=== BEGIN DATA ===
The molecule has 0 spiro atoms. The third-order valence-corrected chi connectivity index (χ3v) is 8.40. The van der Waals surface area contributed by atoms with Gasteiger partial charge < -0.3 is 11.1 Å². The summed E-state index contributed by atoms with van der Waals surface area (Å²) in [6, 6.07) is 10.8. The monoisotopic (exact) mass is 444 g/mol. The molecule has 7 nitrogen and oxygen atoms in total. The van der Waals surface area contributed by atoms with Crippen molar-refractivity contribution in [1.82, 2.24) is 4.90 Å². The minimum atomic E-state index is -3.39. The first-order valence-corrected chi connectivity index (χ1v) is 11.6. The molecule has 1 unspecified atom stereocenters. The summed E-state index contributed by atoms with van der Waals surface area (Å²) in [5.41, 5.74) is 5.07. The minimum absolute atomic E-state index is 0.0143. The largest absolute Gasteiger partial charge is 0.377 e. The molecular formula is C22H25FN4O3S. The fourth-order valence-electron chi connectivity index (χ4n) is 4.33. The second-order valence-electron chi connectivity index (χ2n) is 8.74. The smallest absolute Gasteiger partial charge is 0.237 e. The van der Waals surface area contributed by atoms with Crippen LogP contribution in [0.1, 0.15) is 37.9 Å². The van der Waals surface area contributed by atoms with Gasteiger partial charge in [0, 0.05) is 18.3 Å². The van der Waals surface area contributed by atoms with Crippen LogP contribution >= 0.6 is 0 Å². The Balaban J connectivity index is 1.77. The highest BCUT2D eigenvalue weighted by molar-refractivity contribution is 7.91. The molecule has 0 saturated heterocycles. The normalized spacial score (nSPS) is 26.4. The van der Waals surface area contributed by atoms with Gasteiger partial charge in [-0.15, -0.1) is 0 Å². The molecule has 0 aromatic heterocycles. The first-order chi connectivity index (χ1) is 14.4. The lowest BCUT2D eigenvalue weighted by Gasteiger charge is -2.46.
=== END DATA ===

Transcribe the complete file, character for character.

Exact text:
The molecule has 0 spiro atoms. The third-order valence-corrected chi connectivity index (χ3v) is 8.40. The van der Waals surface area contributed by atoms with Gasteiger partial charge < -0.3 is 11.1 Å². The summed E-state index contributed by atoms with van der Waals surface area (Å²) in [6, 6.07) is 10.8. The monoisotopic (exact) mass is 444 g/mol. The molecule has 7 nitrogen and oxygen atoms in total. The van der Waals surface area contributed by atoms with Crippen molar-refractivity contribution in [1.82, 2.24) is 4.90 Å². The minimum atomic E-state index is -3.39. The first-order valence-corrected chi connectivity index (χ1v) is 11.6. The molecule has 1 unspecified atom stereocenters. The summed E-state index contributed by atoms with van der Waals surface area (Å²) in [5.41, 5.74) is 5.07. The minimum absolute atomic E-state index is 0.0143. The largest absolute Gasteiger partial charge is 0.377 e. The molecular formula is C22H25FN4O3S. The fourth-order valence-electron chi connectivity index (χ4n) is 4.33. The second-order valence-electron chi connectivity index (χ2n) is 8.74. The smallest absolute Gasteiger partial charge is 0.237 e. The van der Waals surface area contributed by atoms with Crippen LogP contribution in [0.1, 0.15) is 37.9 Å². The van der Waals surface area contributed by atoms with Gasteiger partial charge in [0, 0.05) is 18.3 Å². The van der Waals surface area contributed by atoms with Crippen LogP contribution >= 0.6 is 0 Å². The Balaban J connectivity index is 1.77. The highest BCUT2D eigenvalue weighted by molar-refractivity contribution is 7.91. The molecule has 0 saturated heterocycles. The normalized spacial score (nSPS) is 26.4. The van der Waals surface area contributed by atoms with Gasteiger partial charge in [-0.15, -0.1) is 0 Å². The molecule has 0 aromatic heterocycles. The first-order chi connectivity index (χ1) is 14.4. The lowest BCUT2D eigenvalue weighted by Gasteiger charge is -2.46.